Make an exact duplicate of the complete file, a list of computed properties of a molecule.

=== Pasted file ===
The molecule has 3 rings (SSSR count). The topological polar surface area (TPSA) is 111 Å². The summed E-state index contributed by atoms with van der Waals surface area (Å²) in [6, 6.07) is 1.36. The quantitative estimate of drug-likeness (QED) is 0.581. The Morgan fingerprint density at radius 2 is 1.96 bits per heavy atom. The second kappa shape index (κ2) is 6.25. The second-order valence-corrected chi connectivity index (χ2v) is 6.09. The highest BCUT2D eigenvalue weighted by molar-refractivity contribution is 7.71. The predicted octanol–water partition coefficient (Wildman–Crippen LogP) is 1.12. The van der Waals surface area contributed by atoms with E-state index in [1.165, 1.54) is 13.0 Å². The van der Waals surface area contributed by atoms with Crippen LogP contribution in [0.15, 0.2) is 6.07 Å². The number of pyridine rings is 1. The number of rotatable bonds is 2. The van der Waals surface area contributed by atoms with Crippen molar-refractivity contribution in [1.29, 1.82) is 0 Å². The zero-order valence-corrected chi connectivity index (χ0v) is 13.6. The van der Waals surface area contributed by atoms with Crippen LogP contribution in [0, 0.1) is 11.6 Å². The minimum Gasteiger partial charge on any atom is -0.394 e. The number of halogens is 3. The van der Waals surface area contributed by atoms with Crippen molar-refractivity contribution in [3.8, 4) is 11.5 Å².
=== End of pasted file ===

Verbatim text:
The molecule has 3 rings (SSSR count). The topological polar surface area (TPSA) is 111 Å². The summed E-state index contributed by atoms with van der Waals surface area (Å²) in [6, 6.07) is 1.36. The quantitative estimate of drug-likeness (QED) is 0.581. The Morgan fingerprint density at radius 2 is 1.96 bits per heavy atom. The second kappa shape index (κ2) is 6.25. The second-order valence-corrected chi connectivity index (χ2v) is 6.09. The highest BCUT2D eigenvalue weighted by molar-refractivity contribution is 7.71. The predicted octanol–water partition coefficient (Wildman–Crippen LogP) is 1.12. The van der Waals surface area contributed by atoms with E-state index in [1.165, 1.54) is 13.0 Å². The van der Waals surface area contributed by atoms with Crippen LogP contribution in [0.15, 0.2) is 6.07 Å². The number of pyridine rings is 1. The number of rotatable bonds is 2. The van der Waals surface area contributed by atoms with Crippen molar-refractivity contribution in [1.29, 1.82) is 0 Å². The zero-order valence-corrected chi connectivity index (χ0v) is 13.6. The van der Waals surface area contributed by atoms with Crippen LogP contribution in [0, 0.1) is 11.6 Å². The minimum Gasteiger partial charge on any atom is -0.394 e. The number of halogens is 3. The van der Waals surface area contributed by atoms with Crippen molar-refractivity contribution in [3.8, 4) is 11.5 Å².